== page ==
"It is a simple numbers game. It could make financially more sense to play a good season with Lewandowski instead of selling him and receiving a high transfer fee," Dortmund CEO Hans-Joachim Watzke told kicker magazine.
"We are under no financial pressure to act on this."
The striker, a target for several top European clubs, has notched up nine league goals this season, including a brace against Mainz 05 on Saturday, to join Eintracht Frankfurt's Alexander Meier and Bayern Munich's Mario Mandzukic at the top of the scorers' list.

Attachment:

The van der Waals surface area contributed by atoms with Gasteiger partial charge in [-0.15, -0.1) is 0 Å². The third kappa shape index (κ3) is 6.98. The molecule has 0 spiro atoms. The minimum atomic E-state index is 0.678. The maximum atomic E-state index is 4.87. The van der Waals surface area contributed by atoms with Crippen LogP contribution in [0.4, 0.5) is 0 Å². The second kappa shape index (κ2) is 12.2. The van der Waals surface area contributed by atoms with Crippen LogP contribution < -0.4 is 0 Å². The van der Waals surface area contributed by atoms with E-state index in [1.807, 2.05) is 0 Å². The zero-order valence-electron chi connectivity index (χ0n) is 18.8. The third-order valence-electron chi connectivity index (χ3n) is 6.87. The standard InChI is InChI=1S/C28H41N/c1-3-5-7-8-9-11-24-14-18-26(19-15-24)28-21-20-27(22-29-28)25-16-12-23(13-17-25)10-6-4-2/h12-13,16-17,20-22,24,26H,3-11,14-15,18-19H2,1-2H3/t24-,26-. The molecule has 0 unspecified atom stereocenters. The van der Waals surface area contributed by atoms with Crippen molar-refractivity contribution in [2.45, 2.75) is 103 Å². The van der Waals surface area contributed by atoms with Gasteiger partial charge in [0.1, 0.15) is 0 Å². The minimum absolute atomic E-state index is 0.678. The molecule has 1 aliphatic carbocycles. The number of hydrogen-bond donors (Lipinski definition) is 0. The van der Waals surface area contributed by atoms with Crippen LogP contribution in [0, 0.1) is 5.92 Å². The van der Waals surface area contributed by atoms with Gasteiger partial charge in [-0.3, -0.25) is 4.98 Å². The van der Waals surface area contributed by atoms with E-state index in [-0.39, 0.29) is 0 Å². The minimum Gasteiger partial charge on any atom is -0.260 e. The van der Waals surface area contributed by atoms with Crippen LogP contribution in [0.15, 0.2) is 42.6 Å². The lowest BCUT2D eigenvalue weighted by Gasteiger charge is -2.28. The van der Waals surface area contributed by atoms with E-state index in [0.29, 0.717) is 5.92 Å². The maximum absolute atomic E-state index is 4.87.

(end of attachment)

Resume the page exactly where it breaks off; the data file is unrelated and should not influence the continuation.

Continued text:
Lewandowski has helped Dortmund to win back-to-back league titles and a German Cup in the past two seasons and has steered them past the Champions League group stage into the last 16 this season.
If the Poland international leaves in 2014, after his contract runs out, Dortmund will not be paid anything.
Dortmund, who almost went bust in 2005, posted 39.3 million euros in profit for 2011/12 - the highest by any club in the Bundesliga's 50 years - the club said in August.
- Sports & Recreation